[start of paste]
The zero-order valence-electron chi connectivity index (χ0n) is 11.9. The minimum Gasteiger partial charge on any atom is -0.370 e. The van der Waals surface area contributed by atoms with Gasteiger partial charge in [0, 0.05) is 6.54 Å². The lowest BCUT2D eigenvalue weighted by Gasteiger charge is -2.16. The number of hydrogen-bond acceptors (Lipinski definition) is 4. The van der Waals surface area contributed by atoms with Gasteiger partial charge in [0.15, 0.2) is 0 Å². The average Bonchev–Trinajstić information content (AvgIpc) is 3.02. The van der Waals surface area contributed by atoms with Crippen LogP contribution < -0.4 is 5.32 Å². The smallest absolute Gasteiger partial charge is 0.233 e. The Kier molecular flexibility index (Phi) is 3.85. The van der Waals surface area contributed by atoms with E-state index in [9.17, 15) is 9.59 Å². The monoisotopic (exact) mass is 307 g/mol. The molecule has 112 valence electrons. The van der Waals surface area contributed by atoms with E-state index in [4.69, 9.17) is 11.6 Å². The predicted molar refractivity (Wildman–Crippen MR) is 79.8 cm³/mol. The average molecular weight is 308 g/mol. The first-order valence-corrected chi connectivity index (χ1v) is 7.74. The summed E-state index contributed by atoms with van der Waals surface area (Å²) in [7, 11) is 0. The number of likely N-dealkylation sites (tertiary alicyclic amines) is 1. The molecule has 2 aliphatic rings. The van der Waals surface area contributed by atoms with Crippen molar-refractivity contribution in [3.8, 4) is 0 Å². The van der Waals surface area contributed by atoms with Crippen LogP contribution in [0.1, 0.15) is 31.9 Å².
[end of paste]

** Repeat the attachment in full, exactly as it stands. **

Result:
The zero-order valence-electron chi connectivity index (χ0n) is 11.9. The minimum Gasteiger partial charge on any atom is -0.370 e. The van der Waals surface area contributed by atoms with Gasteiger partial charge in [0, 0.05) is 6.54 Å². The lowest BCUT2D eigenvalue weighted by Gasteiger charge is -2.16. The number of hydrogen-bond acceptors (Lipinski definition) is 4. The van der Waals surface area contributed by atoms with Gasteiger partial charge in [0.15, 0.2) is 0 Å². The average Bonchev–Trinajstić information content (AvgIpc) is 3.02. The van der Waals surface area contributed by atoms with Crippen LogP contribution < -0.4 is 5.32 Å². The smallest absolute Gasteiger partial charge is 0.233 e. The Kier molecular flexibility index (Phi) is 3.85. The van der Waals surface area contributed by atoms with E-state index in [9.17, 15) is 9.59 Å². The monoisotopic (exact) mass is 307 g/mol. The molecule has 112 valence electrons. The van der Waals surface area contributed by atoms with E-state index in [4.69, 9.17) is 11.6 Å². The predicted molar refractivity (Wildman–Crippen MR) is 79.8 cm³/mol. The average molecular weight is 308 g/mol. The first-order valence-corrected chi connectivity index (χ1v) is 7.74. The summed E-state index contributed by atoms with van der Waals surface area (Å²) in [7, 11) is 0. The number of likely N-dealkylation sites (tertiary alicyclic amines) is 1. The molecule has 2 aliphatic rings. The van der Waals surface area contributed by atoms with Crippen molar-refractivity contribution in [3.8, 4) is 0 Å². The van der Waals surface area contributed by atoms with Crippen LogP contribution in [0.1, 0.15) is 31.9 Å².